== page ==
IRE Notebook p. 22

By: Mark Fitzgerald Our reporter finds more than dry case studies at IRE sp.

WHEN MORE THAN 1,000 investigative reporters gather in one place, you're bound to get a few stories.
Following are some scribblings found in a Portage brand notebook at the Investigative Reporters and Editors 19th annual conference in St. Louis:

Where's your pass?

Nancy Dunne, a business writer in the Washington bureau of the Financial Times of London, misses the old days in the American capital.
"It used to be you could go to these agencies and sort of roam through the halls," she recalled.
"Now you've got to go through all these metal detectors and wear this badge and sign in and tell where you are going.
"And even if you get someone on the phone for an interview," Dunne said, "the press secretary gets on and monitors it because he wants to learn, too."


IRE is one of the few journalism organizations in which newspaper reporters join with television and radio reporters and even a significant number of journalists who live from book to book.
For the most part they co-exist easily, trading tips and techniques.
Occasionally, though, old tensions flare ? as they did at a Friday night "Showcase Panel" discussion exploring the sensational stories that have crossed over from the supermarket and TV tabloid shows to mainstream publications.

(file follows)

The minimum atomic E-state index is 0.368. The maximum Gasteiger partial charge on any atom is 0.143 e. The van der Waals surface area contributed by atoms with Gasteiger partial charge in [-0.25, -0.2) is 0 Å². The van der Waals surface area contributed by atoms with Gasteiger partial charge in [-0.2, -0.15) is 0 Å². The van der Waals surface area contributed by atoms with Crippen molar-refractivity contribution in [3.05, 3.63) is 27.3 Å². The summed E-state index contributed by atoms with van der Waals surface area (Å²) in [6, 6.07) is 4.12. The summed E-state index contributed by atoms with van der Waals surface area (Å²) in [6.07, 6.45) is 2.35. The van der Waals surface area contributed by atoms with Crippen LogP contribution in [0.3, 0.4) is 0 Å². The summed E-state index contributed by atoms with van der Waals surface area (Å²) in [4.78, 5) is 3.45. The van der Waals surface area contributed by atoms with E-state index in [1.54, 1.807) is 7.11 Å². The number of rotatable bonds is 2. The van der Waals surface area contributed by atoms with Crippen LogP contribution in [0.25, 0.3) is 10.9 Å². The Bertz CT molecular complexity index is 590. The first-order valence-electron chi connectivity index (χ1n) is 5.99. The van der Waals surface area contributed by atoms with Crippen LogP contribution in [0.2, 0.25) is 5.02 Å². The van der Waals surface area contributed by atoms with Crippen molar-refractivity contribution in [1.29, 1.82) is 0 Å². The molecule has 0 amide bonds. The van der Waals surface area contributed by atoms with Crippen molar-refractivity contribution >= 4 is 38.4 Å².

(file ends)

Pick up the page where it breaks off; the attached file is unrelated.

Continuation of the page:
For example, Portland Oregonian managing editor Peter Bhatia told, rather gleefully, the story of how row after row of television news camera operators collapsed on each other as they marched backward and fell down a set of stairs while filming skater Tonya Harding.
"I've been out there in those feeding frenzies," an unidentified television journalist shot back from the audience, "and there are just as many newspaper cameramen crowding in as TV cameras."
At another point, Ira Rosen, a producer for ABC-TV's Prime Time Live, tried to turn the table on print after chafing under criticism of television's supposed tendencies to sensationalize.
"There's a certain sanctimonious attitude on the part of print about TV. I'm hearing the Los Angeles Times had 17 people down in Little Rock [covering sex allegations against Clinton]. How many people will the Times have on O.J. Simpson, 25?"
Times national correspondent William C. Rempel said the paper had "as many as eight reporters" in Little Rock at a time.


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